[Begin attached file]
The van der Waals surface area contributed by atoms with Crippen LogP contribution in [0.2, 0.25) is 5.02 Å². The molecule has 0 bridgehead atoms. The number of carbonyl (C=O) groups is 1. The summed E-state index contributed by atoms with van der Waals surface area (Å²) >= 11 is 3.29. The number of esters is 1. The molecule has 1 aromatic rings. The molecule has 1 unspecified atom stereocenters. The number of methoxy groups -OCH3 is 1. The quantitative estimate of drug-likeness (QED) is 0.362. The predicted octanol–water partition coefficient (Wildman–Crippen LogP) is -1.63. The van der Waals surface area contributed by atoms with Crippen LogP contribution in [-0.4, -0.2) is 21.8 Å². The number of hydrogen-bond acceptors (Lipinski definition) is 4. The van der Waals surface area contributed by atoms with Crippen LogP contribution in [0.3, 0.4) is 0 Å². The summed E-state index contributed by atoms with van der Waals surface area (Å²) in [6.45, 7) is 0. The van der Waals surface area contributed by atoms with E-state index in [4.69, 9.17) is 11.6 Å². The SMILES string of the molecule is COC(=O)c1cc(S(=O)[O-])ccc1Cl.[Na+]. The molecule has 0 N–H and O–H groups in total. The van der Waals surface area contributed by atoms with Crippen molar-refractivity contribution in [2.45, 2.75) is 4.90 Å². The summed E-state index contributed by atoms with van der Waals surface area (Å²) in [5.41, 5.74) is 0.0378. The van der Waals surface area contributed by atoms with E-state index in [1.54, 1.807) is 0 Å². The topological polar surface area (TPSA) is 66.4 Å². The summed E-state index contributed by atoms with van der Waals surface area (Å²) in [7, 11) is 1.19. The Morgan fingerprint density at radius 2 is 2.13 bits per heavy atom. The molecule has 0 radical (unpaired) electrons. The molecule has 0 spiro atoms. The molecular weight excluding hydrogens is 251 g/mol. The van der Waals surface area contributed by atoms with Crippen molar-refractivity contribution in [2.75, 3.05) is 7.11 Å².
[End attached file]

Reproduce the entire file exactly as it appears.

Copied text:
The van der Waals surface area contributed by atoms with Crippen LogP contribution in [0.2, 0.25) is 5.02 Å². The molecule has 0 bridgehead atoms. The number of carbonyl (C=O) groups is 1. The summed E-state index contributed by atoms with van der Waals surface area (Å²) >= 11 is 3.29. The number of esters is 1. The molecule has 1 aromatic rings. The molecule has 1 unspecified atom stereocenters. The number of methoxy groups -OCH3 is 1. The quantitative estimate of drug-likeness (QED) is 0.362. The predicted octanol–water partition coefficient (Wildman–Crippen LogP) is -1.63. The van der Waals surface area contributed by atoms with Crippen LogP contribution in [-0.4, -0.2) is 21.8 Å². The number of hydrogen-bond acceptors (Lipinski definition) is 4. The van der Waals surface area contributed by atoms with Crippen LogP contribution in [0.3, 0.4) is 0 Å². The summed E-state index contributed by atoms with van der Waals surface area (Å²) in [6.45, 7) is 0. The van der Waals surface area contributed by atoms with E-state index in [4.69, 9.17) is 11.6 Å². The SMILES string of the molecule is COC(=O)c1cc(S(=O)[O-])ccc1Cl.[Na+]. The molecule has 0 N–H and O–H groups in total. The van der Waals surface area contributed by atoms with Crippen molar-refractivity contribution in [2.45, 2.75) is 4.90 Å². The summed E-state index contributed by atoms with van der Waals surface area (Å²) in [5.41, 5.74) is 0.0378. The van der Waals surface area contributed by atoms with E-state index in [1.54, 1.807) is 0 Å². The topological polar surface area (TPSA) is 66.4 Å². The summed E-state index contributed by atoms with van der Waals surface area (Å²) in [7, 11) is 1.19. The Morgan fingerprint density at radius 2 is 2.13 bits per heavy atom. The molecule has 0 radical (unpaired) electrons. The molecule has 0 spiro atoms. The molecular weight excluding hydrogens is 251 g/mol. The van der Waals surface area contributed by atoms with Crippen molar-refractivity contribution in [2.75, 3.05) is 7.11 Å².